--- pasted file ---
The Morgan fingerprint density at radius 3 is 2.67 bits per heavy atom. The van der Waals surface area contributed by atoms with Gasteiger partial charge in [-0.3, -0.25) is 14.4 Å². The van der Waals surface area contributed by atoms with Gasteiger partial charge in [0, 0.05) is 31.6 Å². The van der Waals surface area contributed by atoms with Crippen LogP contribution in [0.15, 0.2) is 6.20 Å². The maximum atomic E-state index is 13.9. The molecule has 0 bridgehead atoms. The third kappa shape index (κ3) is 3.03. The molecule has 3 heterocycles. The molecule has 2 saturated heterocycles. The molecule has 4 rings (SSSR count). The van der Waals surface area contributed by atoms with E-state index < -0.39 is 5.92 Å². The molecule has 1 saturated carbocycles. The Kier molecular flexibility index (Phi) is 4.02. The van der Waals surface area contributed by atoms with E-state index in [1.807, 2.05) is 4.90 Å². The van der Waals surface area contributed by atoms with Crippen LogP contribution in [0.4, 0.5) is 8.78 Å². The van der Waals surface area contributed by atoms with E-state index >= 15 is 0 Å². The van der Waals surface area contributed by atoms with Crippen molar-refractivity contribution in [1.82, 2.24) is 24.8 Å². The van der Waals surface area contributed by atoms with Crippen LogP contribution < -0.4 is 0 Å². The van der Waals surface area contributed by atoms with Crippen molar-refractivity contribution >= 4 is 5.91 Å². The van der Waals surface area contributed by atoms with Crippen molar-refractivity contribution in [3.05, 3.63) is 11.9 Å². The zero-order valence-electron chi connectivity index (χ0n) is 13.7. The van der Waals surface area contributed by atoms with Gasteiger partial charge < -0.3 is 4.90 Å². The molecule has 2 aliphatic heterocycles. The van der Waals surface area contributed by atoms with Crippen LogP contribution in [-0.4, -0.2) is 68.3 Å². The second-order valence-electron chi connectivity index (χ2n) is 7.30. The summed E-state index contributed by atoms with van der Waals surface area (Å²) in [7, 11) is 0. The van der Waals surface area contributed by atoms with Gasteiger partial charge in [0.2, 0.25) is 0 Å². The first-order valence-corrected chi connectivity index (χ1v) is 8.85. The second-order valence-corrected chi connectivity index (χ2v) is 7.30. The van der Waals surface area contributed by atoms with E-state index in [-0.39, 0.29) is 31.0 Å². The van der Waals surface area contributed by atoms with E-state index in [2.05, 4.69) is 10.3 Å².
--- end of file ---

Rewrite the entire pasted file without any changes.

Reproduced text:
The Morgan fingerprint density at radius 3 is 2.67 bits per heavy atom. The van der Waals surface area contributed by atoms with Gasteiger partial charge in [-0.3, -0.25) is 14.4 Å². The van der Waals surface area contributed by atoms with Gasteiger partial charge in [0, 0.05) is 31.6 Å². The van der Waals surface area contributed by atoms with Crippen LogP contribution in [0.15, 0.2) is 6.20 Å². The maximum atomic E-state index is 13.9. The molecule has 0 bridgehead atoms. The third kappa shape index (κ3) is 3.03. The molecule has 3 heterocycles. The molecule has 2 saturated heterocycles. The molecule has 4 rings (SSSR count). The van der Waals surface area contributed by atoms with E-state index < -0.39 is 5.92 Å². The molecule has 1 saturated carbocycles. The Kier molecular flexibility index (Phi) is 4.02. The van der Waals surface area contributed by atoms with E-state index in [1.807, 2.05) is 4.90 Å². The van der Waals surface area contributed by atoms with Crippen LogP contribution in [0.4, 0.5) is 8.78 Å². The van der Waals surface area contributed by atoms with E-state index >= 15 is 0 Å². The van der Waals surface area contributed by atoms with Crippen molar-refractivity contribution in [1.82, 2.24) is 24.8 Å². The van der Waals surface area contributed by atoms with Crippen LogP contribution < -0.4 is 0 Å². The van der Waals surface area contributed by atoms with Crippen molar-refractivity contribution >= 4 is 5.91 Å². The van der Waals surface area contributed by atoms with Crippen molar-refractivity contribution in [3.05, 3.63) is 11.9 Å². The zero-order valence-electron chi connectivity index (χ0n) is 13.7. The van der Waals surface area contributed by atoms with Gasteiger partial charge < -0.3 is 4.90 Å². The molecule has 2 aliphatic heterocycles. The van der Waals surface area contributed by atoms with Crippen LogP contribution in [-0.4, -0.2) is 68.3 Å². The second-order valence-electron chi connectivity index (χ2n) is 7.30. The summed E-state index contributed by atoms with van der Waals surface area (Å²) in [7, 11) is 0. The van der Waals surface area contributed by atoms with Gasteiger partial charge in [0.2, 0.25) is 0 Å². The first-order valence-corrected chi connectivity index (χ1v) is 8.85. The second-order valence-corrected chi connectivity index (χ2v) is 7.30. The van der Waals surface area contributed by atoms with E-state index in [-0.39, 0.29) is 31.0 Å². The van der Waals surface area contributed by atoms with E-state index in [2.05, 4.69) is 10.3 Å².